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SURGICAL OUTCOME OF 65 CASES OF CONGENITAL ESOPHAGEAL ATRESIA WITH TRACHEOESOPHAGEAL FISTULA: EXPERIENCE OF 5 YEARS IN TWO INSTITUTES

Authors: Ahmed Z. Zain احمد زبار زين --- Salah S. Mahmood صلاح سلمان محمود --- Sarah Z. Fadhil سارة زهير فاضل
Journal: IRAQI JOURNAL OF MEDICAL SCIENCES المجلة العراقية للعلوم الطبية ISSN: P16816579,E22244719 Year: 2014 Volume: 12 Issue: 2 Pages: 168-172
Publisher: Al-Nahrain University جامعة النهرين

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Abstract

Background:Congenital esophageal atresia and tracheoesophageal fistula are well-known congenital anomalies which affect 1 in 2400 – 4500 live births. The survival rate has dramatically improved in the last decades due to the advances in the neonatal intensive care, anesthetic management, ventilatory support and the surgical techniques.Objective:To evaluate the surgical outcomes and postoperative complications in patient with esophageal atresia and tracheoesophageal fistula who were admitted to our hospital.Methods:A retrospective study of 65 cases of esophageal atresia with distal tracheoesophageal fistula was studied over a period of 5 years from January 2008 to January 2013. Patients demographic, frequency of associated anomalies, postoperative complications and surgical outcomes were studied.Results:There were 38 male and 27 female with frequency of forty-seven (72%) infants were full term and 18 (28%) were preterm. Survival rate was (66%) for newborn who underwent surgery within the first 24 hours which was higher than those newborn with age above two days. Congenital heart disease was the commonest associated congenital anomalies and accounted for 28% of all our patients. Our patients developed many complications including respiratory tract infection (26%) and anastomatic leak (20%) as the most common complications.Conclusion:The survival rate of the patients with EA/TEF is influenced mainly by associated life -threatening congenital anomalies, prematurity of newborn and the age at the time of surgical repair.Keywords:Esophageal atresia, tracheoesophageal fistula, congenital anomalies.


Article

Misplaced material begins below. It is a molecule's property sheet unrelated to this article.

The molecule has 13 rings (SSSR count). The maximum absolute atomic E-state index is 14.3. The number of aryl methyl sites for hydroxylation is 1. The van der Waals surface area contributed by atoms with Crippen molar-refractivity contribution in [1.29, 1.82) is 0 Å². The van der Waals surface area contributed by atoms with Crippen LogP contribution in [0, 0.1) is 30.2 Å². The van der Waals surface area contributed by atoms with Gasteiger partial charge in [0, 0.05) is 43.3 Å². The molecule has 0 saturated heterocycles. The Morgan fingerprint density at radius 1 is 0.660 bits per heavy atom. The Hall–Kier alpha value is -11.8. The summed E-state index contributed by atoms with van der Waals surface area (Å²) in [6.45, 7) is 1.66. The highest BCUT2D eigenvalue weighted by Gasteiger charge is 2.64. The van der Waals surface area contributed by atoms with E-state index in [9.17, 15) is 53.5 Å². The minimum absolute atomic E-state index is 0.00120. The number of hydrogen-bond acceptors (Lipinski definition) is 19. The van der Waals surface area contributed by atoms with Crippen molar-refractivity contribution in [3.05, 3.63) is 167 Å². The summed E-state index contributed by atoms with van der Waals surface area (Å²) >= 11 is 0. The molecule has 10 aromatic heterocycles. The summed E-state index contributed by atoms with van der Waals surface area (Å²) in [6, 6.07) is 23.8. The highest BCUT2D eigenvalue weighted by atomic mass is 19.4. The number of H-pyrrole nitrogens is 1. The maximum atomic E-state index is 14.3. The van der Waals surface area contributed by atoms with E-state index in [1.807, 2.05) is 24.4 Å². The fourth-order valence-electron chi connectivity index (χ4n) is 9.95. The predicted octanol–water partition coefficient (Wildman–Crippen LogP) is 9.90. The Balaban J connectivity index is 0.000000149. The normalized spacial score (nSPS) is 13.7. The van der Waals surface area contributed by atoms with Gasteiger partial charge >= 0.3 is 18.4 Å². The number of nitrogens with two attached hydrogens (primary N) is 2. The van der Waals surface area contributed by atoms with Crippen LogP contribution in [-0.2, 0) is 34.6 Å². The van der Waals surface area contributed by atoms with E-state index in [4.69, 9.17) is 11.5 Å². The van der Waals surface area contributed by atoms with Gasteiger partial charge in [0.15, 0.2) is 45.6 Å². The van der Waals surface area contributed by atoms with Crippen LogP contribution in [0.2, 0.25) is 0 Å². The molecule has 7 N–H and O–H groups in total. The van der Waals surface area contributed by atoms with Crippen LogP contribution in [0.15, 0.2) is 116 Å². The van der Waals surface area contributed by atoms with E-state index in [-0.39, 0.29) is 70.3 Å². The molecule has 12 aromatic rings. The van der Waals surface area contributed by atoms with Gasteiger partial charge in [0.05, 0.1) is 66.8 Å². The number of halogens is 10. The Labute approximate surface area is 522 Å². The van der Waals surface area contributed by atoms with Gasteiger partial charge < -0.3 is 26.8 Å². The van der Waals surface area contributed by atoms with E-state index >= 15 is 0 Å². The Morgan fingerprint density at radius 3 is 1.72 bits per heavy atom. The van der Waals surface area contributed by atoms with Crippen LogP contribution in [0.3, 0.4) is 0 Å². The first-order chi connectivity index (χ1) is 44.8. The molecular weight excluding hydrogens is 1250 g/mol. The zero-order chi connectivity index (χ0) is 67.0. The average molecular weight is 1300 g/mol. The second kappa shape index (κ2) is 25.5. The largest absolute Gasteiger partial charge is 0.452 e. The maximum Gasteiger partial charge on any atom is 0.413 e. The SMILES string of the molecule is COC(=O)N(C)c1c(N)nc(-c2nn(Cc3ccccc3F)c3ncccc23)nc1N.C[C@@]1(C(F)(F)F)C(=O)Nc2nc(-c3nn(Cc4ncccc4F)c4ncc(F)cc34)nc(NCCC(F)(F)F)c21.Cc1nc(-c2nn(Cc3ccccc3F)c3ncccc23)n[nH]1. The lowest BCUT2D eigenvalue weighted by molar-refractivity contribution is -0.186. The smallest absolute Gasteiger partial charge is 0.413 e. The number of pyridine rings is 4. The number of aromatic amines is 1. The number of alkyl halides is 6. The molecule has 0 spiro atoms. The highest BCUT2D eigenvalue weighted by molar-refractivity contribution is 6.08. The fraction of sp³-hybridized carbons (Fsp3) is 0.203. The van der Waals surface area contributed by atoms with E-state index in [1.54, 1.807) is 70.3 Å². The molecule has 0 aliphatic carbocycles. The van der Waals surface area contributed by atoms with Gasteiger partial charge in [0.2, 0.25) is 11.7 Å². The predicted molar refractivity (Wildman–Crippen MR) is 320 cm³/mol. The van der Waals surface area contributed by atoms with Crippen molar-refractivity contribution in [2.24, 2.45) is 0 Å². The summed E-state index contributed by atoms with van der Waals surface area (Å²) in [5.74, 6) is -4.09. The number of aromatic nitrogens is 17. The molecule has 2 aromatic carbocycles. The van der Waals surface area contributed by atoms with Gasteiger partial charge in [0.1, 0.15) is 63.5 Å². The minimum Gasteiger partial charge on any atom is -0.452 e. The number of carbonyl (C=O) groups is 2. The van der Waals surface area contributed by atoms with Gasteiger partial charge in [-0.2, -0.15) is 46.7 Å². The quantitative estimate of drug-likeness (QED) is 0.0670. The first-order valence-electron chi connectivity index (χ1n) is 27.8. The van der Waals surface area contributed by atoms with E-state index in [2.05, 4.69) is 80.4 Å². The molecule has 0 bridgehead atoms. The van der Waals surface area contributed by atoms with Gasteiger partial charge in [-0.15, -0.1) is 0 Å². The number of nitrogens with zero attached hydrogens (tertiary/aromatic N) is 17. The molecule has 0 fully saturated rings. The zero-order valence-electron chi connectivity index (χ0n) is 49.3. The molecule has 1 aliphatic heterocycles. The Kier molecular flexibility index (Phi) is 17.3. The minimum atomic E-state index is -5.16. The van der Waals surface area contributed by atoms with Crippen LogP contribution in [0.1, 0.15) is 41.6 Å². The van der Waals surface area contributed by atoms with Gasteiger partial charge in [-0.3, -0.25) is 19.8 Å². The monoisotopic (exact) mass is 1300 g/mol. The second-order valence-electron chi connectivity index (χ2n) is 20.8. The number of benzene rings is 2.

Early Outcome of Surgical Intervention of Esophageal Atresia and Tracheo‑esophageal Fistula in Erbil Pediatric Surgical Center

Author: Najat Abdulkadr Hamad, Hawkar Abdullah Kak‑Ahmed1, Nooraddin Ismail Allaquli
Journal: Medical Journal of Babylon مجلة بابل الطبية ISSN: 1812156X 23126760 Year: 2018 Volume: 15 Issue: 2 Pages: 129-134
Publisher: Babylon University جامعة بابل

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Abstract

Background: Esophageal atresia (EA) and treacheo-esophageal fistula occur in 1 out of every 3500 live births. Children born with EA have ahigher incidence of prematurity than the general population EA. The treatment of EA and tracheo-esophageal fistula, although still a challenge,represents one of the true successes of newborn surgery. Objective: The aim of this study cases with EA and/or tracheo-esophageal fistula inRapareen pediatric surgery center, Erbil, Iraq, regarding management, and early outcome. Materials and Methods: Fifty-three neonates wereenrolled in this study from October 2011 to September 2015. Preoperative investigations included chest X-ray, ultrasound of the abdomen,and echocardiography. All patients were resuscitated before surgical intervention. Statistical Package for the Social Sciences version 20 wasused for data analysis. Results: Out of 53 cases, 21 survived and 32 died. Thirty patients were male and 23 were female (male-to-female ratio1.3:1). Twelve were premature and 41 term babies. The most common type was EA and distal fistula in 47 cases, pure atresia in 5 cases, andEA with both distal and proximal fistula in one case. Presenting features were excessive salivation in all cases, failure to pass nasogastric tubein 98.1%, cyanosis in 69.8%, and chocking in 37.7%. Prenatal history of polyhydramnios was present in 67.9%. Eighteen cases had associatedanomalies, most of them were cardiac. Conclusion: EA with distal tracheo-esophageal fistula is the most common type of anomaly. Earlydiagnosis, weight, maturity, and associated anomalies are the most important factors that affect the outcome. Postoperative respiratory care isnecessary, especially for those who have a preoperative chest infection.

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